Essay On Audio Visual Impairing

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Introduction:
Speech is traditionally thought of an exclusively auditory percept. However, when the face of the speaker is visible, information contained primarily in the movement of the lips contributes powerfully to our perception of speech. This combined interaction between auditory and visual modalities improves our ability to interpret speech accurately; particularly in low signal to noise ratio (Bertelson, 2003).This multisensory integration provides a natural and important means for communication. The benefit of integrating audio visual cues has been well documented in normally hearing individuals especially in difficult listening conditions and for listeners with hearing impairment (Sumby& Pollack, 1954). The benefit derived from speech reading can be substantial allowing unintelligible speech to become comprehensive, or even exceeding the benefit derived from the use of assistive listening devices, counseling or training especially those with hearing impairment (Walden et al, 1981). Two fundamental questions concerning audio visual integration is that, what acoustic and optical cues are integrated? and how and where exactly in brain this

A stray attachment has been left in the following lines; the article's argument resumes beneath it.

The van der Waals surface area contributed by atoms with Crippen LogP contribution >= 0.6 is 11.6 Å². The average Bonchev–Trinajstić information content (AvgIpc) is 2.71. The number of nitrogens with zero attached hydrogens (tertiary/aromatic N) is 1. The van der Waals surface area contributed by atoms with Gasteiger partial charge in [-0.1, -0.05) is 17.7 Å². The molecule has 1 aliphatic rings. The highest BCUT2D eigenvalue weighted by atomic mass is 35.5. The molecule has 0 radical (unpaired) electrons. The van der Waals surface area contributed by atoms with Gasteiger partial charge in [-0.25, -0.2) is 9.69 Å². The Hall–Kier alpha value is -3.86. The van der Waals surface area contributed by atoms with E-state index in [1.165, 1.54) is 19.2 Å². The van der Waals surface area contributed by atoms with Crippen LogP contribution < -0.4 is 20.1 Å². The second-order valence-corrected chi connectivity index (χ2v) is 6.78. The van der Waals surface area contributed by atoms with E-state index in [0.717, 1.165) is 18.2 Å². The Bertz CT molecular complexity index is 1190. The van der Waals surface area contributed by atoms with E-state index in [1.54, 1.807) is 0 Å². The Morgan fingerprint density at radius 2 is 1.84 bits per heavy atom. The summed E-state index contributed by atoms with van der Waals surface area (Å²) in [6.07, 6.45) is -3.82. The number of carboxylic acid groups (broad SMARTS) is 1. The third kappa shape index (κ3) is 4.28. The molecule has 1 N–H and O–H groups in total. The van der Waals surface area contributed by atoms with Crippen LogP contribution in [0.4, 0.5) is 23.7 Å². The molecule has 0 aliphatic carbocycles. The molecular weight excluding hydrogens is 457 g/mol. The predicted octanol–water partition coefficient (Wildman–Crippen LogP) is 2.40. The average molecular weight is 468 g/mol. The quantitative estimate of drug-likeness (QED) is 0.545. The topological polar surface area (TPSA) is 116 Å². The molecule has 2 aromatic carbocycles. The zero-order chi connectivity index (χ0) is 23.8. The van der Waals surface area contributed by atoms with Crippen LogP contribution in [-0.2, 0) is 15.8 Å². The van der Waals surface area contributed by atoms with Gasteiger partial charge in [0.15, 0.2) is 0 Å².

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This illusion is evoked when a listener is presented with an audio recording of one syllable, eg: /pa/ while watching a synchronized video recording of speaker’s face articulating different syllable, /ka/. Under these conditions, the majority of adults typically report hearing the syllable /ta/. The illusion is robust and obligatory, and has been demonstrated in adults and children and in numerous languages. The McGurk effect is based on the motor theory of speech perception which tells that production and perception are related. The McGurk effect demonstrates that in most people, the central nervous system combines visual information from the face with acoustic information in creating the speech

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